A lesson in Abenomics

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A lesson in Abenomics

As a leader, Japanese Prime Minister Shinzo Abe today is unrecognizable from the person he was 10 years ago. Addressing an international forum at a hotel in Tokyo last week, he was full of confidence and conviction. He spoke eloquently and resolutely with little help from the teleprompter. He mesmerized the audience and casually enjoyed his meal among businessmen.

On Sept. 12, 2007, he suddenly announced he was resigning from the prime minister post before finishing his first year, citing unclear reasons. In July that year, his Liberal Democratic Party was dealt a heavy blow, losing the majority in the upper house election for the first time in 52 years. He chose to step down after suffering one setback after another.

There had been high expectations for the youngest postwar prime minister coming from a politically prominent family that produced two prime ministers and whose father had been a foreign minister. But Abe did not prove to be that skillful. His administration was sneered as a “tomodachi cabinet” (tomodachi meaning “friend in Japanese) because he formed it entirely with faces he knew. His agenda was decisively right and did not sit well with the public or the opposition at the time. Yasuo Fukuda and Taro Aso followed with short-lived leadership of the conservative party as its popularity was waning.

In the 2009 general election, the Liberal Democratic Party lost power to the Democratic Party of Japan for the first time since the war, but the liberal government, too, did not last long. It was shunned by the people frustrated with administrative stumbling on idealistic and questionable policies that added more uncertainty to an already stagnant economy. Abe returned to the Liberal Democratic leadership with a strong and simple agenda amid the political turmoil.

Abe has enjoyed unrivaled popularity. His three-pronged “Abenomics” policy mix of loose fiscal and monetary spending and structural reforms have helped kick-start a lethargic economy. Although still moving at a snail’s pace of under 1 percent and overly dependent on fiscal and financial stimuli, the economy is brimming with life. The head of a construction company in Japan said the biggest worry for the country is hiring. The job-to-applicant ratio is 1.48, meaning there are more employers looking for workers than people applying for jobs. Some companies have to invite retirees back.

Listening to Abe’s lengthy speech, one can find a good reason for why the economy has become so robust. He is no longer the weak leader he was a decade ago. He did not boast about the Nikkei stock index climbing above 20,000 or about a job surfeit. Rather, he emphasized the need for growth led by income improvement. “Whenever I meet businessmen, I urge them to increase wages,” he said.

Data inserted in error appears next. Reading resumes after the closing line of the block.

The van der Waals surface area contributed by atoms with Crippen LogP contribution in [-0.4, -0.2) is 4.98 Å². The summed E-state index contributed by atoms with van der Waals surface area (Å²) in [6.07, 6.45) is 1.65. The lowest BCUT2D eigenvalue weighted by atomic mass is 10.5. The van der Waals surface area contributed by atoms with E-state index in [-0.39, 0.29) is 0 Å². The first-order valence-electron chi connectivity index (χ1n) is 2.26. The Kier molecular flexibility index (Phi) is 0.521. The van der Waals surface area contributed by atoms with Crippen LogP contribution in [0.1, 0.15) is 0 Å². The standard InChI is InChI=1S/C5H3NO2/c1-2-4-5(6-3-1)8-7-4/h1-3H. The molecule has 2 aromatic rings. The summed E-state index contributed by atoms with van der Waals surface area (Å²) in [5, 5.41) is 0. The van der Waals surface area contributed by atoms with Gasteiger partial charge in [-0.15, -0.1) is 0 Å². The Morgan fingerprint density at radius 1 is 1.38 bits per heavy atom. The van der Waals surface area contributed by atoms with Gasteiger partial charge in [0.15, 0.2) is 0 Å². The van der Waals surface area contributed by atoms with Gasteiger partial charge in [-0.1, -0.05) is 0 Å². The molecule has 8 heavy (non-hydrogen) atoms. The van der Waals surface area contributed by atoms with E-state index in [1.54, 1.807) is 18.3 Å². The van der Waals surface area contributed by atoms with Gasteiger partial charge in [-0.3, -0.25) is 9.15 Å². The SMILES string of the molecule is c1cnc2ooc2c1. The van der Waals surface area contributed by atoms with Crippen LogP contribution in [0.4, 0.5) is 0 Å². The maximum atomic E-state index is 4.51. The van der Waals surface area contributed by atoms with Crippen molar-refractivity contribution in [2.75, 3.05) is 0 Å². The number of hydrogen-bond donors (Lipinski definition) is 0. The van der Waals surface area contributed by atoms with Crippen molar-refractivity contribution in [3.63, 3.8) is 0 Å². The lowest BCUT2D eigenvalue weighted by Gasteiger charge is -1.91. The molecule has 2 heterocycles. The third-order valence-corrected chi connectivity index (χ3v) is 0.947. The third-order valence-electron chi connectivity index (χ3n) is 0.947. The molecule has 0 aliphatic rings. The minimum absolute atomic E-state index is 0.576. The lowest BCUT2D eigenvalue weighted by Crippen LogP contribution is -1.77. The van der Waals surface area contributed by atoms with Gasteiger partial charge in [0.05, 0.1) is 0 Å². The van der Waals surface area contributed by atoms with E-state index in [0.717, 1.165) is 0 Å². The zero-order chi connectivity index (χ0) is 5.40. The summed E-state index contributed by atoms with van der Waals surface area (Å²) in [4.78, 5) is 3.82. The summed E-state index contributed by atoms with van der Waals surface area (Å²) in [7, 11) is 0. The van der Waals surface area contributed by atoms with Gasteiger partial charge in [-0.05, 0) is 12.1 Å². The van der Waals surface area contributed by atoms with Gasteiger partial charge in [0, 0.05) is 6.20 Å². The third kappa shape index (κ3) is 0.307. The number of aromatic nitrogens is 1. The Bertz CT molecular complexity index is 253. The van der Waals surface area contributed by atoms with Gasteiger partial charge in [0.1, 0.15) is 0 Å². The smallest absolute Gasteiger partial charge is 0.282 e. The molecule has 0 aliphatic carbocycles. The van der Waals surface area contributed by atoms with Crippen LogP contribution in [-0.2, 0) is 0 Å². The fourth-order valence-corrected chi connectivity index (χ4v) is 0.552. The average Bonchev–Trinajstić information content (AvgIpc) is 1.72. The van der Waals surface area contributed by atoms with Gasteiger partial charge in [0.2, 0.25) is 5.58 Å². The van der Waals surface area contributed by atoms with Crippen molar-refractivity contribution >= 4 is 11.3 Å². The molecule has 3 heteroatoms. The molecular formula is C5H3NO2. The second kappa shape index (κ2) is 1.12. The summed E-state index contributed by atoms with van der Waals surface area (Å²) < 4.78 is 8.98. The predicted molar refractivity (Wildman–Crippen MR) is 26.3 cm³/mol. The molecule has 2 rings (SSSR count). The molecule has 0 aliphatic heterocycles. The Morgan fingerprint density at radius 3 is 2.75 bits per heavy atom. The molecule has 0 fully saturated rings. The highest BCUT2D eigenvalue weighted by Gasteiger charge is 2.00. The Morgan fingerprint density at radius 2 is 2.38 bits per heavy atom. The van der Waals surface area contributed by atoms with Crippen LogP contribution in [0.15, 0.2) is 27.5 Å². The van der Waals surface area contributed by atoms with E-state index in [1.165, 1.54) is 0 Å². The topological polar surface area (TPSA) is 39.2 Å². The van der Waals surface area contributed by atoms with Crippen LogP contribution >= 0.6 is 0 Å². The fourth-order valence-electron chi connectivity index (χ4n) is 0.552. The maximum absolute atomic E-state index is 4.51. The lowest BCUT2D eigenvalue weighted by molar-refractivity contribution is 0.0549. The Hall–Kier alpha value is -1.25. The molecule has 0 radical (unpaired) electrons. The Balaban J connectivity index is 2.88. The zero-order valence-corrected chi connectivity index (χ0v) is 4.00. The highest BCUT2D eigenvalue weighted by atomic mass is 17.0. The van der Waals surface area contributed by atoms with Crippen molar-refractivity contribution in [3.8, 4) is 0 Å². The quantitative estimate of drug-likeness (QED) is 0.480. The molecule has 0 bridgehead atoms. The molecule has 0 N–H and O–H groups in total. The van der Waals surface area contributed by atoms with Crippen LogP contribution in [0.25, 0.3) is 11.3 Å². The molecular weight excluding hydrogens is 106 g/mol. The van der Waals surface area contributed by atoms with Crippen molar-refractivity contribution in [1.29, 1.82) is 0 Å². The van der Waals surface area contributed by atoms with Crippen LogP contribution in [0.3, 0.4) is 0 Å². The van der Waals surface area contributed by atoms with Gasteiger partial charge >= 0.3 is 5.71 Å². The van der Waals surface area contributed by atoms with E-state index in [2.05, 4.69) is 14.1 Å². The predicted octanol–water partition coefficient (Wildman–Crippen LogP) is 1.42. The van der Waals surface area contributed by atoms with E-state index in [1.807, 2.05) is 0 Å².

Abe knows the economy will fundamentally pick up when people start spending. He has been promoting pragmatic policies to stimulate corporate investment. He pushed ahead with a highly unpopular sales tax increase to 8 percent to shore up public finances. He spent heavily to keep the currency cheap in order to strengthen the price competitiveness of Japanese products. To stimulate consumer spending, he lowered tax exemptions for inheritances even when it was criticized as a policy benefiting the rich.

Korean people have high expectations for the new president, Moon Jae-in, and his economic agenda. Moon should closely study the achievements of Abenomics. He must strengthen foreign and security fronts to ensure stability in the economy. Abe carried out a policy of engagement with Russia and India and endeavored to lift Japanese influence on the global stage. He was first world leader to meet with U.S. President Donald Trump, and he supported Beijing’s Belt and Road Initiative, believing it would help the Japanese economy.

Abe initiated sweeping structural reforms. He made sure the environment was friendly for companies to increase hiring and investment. He did not dare to pursue policies like shifting temporary jobs to permanent ones or boosting the minimum wage, which would hurt small employers. He made frequent trips to parliament to persuade opposition party members on key policies. If Moon learns from the best of Japan’s turnaround, he will be able to successfully steer the Korean economy.

JoongAng Ilbo, June 12, Page 28

*The author is an editorial writer for the JoongAng Ilbo.

Kim Dong-ho
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